I've listened to close to a thousand of hours of discussion, presentations and the occasional knock-down-drag-out fight at City Council chambers in Clearwater, St. Petersburg and Tampa over the past five years.
Some of it has been lively. Occasionally eyes mist and voices clot with emotion (Looking at you, St .Petersburg council member Charlie Gerdes).
There is the occasional noisy protest. Once one led to an evacuation.
And, well, Paul Congemi. Although the perennial fringe candidate's infamous racist tirade last year occurred in St. Petersburg's council chamber, it was during a mayoral forum, not a council meeting.
If you're curious about going to a meeting, you're probably not this Reddit user, u/feeln4u, who recently commented on one of my stories: "Imagine having such a lack of chill that you voluntarily attend council meetings."
To be fair, almost every meeting contains lots of mind-numbing detail. Think comprehensive plan amendments or vacating alleys.
Like baseball or fishing, the joy of City Council arrives in tiny dollops of pleasure while waiting for the occasional jolt of excitement. Here are a few tricks to help while away the hours:
Strap yourself in for public comment:
The wild card of council meetings. Three minutes for each speaker and those 180 seconds are often entertaining, shocking, heartbreaking or a pick 3 combo.
St. Petersburg has Theresa "Momma Tee" Lassiter, a longtime activist. By not always observing decorum, she keeps things lively.
But Tony Daniel in Tampa has raised the bar for City Hall gadfly to a whole new level. Council members recently changed their rules to limit vulgar, threatening speech for which Daniel has become synonymous.
Watch the body language.
City Council members are politicians, practiced in keeping their cool. But tempers sometimes flare. And members of the public, occasionally let their emotional flags fly, too. But it's not always anger; impatience and boredom are more frequent visitors.
Clearwater Mayor George Cretekos, the only major city Bay Area mayor who is a regular at council meetings, is often short on patience with what he perceives as nonsense. And Tampa City Council chairwoman Yvonne Yolie Capin doesn't hesitate to show her non-verbal displeasure with rambling or pretentious presentation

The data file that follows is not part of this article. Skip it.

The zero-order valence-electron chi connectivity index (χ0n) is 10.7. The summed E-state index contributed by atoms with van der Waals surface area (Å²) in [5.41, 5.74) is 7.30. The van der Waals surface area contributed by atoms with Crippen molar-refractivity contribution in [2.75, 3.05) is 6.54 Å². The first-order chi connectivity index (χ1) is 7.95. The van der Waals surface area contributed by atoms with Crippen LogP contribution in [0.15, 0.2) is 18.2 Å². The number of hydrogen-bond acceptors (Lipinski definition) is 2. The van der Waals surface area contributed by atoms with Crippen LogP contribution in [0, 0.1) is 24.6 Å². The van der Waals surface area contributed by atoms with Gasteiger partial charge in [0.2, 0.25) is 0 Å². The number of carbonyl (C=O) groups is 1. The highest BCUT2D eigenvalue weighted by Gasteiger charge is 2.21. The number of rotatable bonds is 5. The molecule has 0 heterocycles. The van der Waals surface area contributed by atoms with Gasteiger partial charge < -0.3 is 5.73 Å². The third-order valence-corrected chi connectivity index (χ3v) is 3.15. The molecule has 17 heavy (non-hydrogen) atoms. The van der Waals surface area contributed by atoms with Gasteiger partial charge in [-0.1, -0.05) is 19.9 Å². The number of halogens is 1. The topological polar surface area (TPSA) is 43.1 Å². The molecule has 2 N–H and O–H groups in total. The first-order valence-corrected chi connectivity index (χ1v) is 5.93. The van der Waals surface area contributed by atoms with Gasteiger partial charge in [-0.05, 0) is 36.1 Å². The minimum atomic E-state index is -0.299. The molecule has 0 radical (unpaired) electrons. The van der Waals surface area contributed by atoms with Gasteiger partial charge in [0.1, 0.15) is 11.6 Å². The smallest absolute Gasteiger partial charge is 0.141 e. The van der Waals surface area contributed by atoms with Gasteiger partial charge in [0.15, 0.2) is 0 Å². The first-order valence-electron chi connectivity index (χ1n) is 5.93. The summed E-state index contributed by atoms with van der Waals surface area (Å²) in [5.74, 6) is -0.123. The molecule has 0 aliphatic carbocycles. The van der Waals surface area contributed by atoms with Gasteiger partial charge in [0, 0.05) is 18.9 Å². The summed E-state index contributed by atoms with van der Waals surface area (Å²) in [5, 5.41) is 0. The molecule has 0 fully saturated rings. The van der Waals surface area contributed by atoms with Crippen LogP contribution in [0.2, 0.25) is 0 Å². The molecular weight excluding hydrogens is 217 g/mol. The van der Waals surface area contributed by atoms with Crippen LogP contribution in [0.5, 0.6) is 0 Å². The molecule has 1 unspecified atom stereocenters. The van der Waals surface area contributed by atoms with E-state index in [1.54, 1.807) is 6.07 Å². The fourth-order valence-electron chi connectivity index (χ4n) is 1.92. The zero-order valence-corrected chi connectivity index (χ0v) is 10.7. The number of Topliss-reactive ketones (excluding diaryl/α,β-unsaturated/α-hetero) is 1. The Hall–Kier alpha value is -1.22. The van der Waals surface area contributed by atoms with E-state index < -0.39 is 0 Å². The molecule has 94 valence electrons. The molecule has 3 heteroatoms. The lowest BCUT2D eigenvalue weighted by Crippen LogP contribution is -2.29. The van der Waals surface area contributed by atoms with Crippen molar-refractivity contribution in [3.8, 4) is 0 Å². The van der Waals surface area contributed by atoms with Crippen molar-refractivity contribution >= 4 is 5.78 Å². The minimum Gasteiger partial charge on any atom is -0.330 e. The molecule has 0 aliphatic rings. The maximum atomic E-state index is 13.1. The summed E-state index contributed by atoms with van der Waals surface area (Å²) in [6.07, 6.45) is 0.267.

Listen to the "City Hall" humor.
The quips delivered in council chambers might fall flat in a comedy club, but timing is everything. And after several hours of discussion on, say, historic preservation, jokes are a welcome relief. Having someone on the dais with a big laugh and a willingness to use it always helps (Looking at you again, Charlie Gerdes).
Former St. Petersburg City Council member Karl Nurse had a dry sarcastic wit that frequently killed in the chamber, but Tampa City Council member Charlie Miranda gets top honors. Barely a sentence comes out Miranda's mouth that doesn't contain a quip. Last week? "I don't want to split hairs, I have very few left," said the 78-year-old, patting his balding pate. Not his best material, but he'll likely deliver several dozen more in the months to come.
Get the feel of the room.
Clearwater's cavernous council chamber is usually close to empty. And it's dark. That makes it the hardest place to stay awake as the meetings are in the evenings.
If you ever tire of the summer heat on a Thursday, amble on over to St. Petersburg City Hall. It's the prettiest council chamber in Tampa Bay, complete with huge portraits and good light.
It's also freezing. So cold that city staff have been known to use a tiny space heater. You're a fool if you don't bring a jacket. Some have been known to fantasize about hats and mittens. Only council member Amy Foster's frequent visits to the thermometer prevent ice from forming.
Why not? It's a good way to take notes and keep people informed. Occasionally you'll enter into an exchange with people watching a lively debate on TV or a few feet away. Feel free to follow me @CharlieFrago to keep up to date on Tampa City Council and Clearwater is ably covered by Tracey McManus at @tromcmanus. Stay tuned for the new St. Petersburg City Hall reporter.